Mahler D B, Bryant R W. Microleakage of Amalgam Alloys: An Update. JADA, Vol. 127 September 1996;1351-1356.
Using an in vitro air pressure test, the authors found a wide variation in the microleakage characteristics of amalgam restorations made from 33 recently manufactured precapsulated alloys. Spherical particle alloys as a group exhibited the highest microleakage values. When the authors changed the mercury / alloy ratios to produce 1 percent more mercury in the capsules by weight, microleakage decreased significantly. Because extensive microleakage of amalgam restorations has been related to increased post-operative sensitivity, the authors suggest that practitioners should be alert to this potential problem.
In this study to provide updated information to manufacturers and practitioners, Permite demonstrated the lowest value of microleakage of all the 33 alloys tested. This result is consistent with other results documented.
Permite, The Dental Advisor, Vol. 5, No. 2, March/April 1995.
Permite is an excellent dispersed phase type amalgam that can be used for a full range of restorative procedures. It received a 98% approval rating.
Permite is a dispersed phase type amalgam available in 1-, 2-, 3- and 5-spill capsules. Permite has a slight expansion at 24 hours after placement. Its compressive and tensile strengths and creep compare favorably to premium alloys. Twenty-five consultants in the United States and Brazil used Permite in over 1000 cases.
Permite received a 98% approval rating for consistency of mix, ease of loading, placement in preparations, condensability, burnishability, quality of interproximal contact, carvability, and setting characteristics. High-, medium- and low-energy amalgamators provided good mixes. The working and setting times allowed large restorations to be condensed and carved without difficulty. The resulting restorations were smooth and had excellent margin adaptation, especially after burnishing. All consultants said they would recommend Permite to their colleagues.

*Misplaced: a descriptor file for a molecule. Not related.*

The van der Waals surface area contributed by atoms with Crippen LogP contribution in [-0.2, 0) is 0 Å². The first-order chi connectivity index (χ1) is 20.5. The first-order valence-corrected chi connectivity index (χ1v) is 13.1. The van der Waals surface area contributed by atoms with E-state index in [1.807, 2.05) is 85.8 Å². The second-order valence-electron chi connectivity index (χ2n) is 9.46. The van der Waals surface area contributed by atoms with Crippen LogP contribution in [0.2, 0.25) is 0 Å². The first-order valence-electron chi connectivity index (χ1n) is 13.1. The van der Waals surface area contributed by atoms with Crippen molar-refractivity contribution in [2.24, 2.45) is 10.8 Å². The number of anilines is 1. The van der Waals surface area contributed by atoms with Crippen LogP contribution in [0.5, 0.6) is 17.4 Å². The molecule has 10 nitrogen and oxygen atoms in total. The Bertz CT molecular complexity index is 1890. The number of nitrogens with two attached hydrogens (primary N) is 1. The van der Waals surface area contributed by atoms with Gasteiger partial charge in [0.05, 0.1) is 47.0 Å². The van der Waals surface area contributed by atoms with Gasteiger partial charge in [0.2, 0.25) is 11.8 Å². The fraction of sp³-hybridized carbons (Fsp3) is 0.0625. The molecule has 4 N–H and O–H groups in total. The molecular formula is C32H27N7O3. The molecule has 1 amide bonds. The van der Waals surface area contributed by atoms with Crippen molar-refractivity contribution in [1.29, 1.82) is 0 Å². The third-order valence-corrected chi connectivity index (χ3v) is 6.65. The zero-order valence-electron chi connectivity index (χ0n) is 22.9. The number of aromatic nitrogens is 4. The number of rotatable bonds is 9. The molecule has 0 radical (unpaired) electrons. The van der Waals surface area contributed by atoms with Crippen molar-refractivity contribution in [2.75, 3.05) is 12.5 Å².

de Vries J., de Wet F. A., Hardwick F. K., Clinical Evaluation of a new low Gamma-2 amalgam. Journal of the D.A.S.A. August 1984.
It can be concluded from our study that Permite, a modified conventional amalgam is an acceptable posterior dental restorative material for periods up to 3½ years.
The performance of Permite was assessed in a 3 year clinical study. The restorations were assessed by examination of the actual restoration and photographs of them. The report concluded that Permite is an acceptable posterior dental restorative.
Roberts H. W. Lt Col, Coover M. Lt Co., Meyer R., Mitchell W., Beasley B., Berridge J., Evaluation of Permite Amalgam, USAF Dental Investigation Service, 18 November 1998.
To evaluate the clinical handling characteristics and selected physical properties of Permite amalgam restorative material. The results of this evaluation will determine its suitability for use in federal dental service clinics. The Laboratory evaluation consisted of exterior amalgam capsule microscopic evaluation, mercury vapour readings during trituration, residual visible mercury retained in the capsules after trituration and microleakage.
Permite was rated as acceptable for use by the Federal Dental Services with the following comments:
- clinical users were appreciative of the handling characteristics;
- good carving characteristics;
- 60% of evaluators rated Permite as “Good” or “Excellent”
Smales R. J., Rupinskas L., Clinical Behavior of Three Extended Carving Time Amalgams Over 3 Years, Department of Dentistry, University of Adelaide, South Australia.
For the three ECT amalgam alloys used over three years: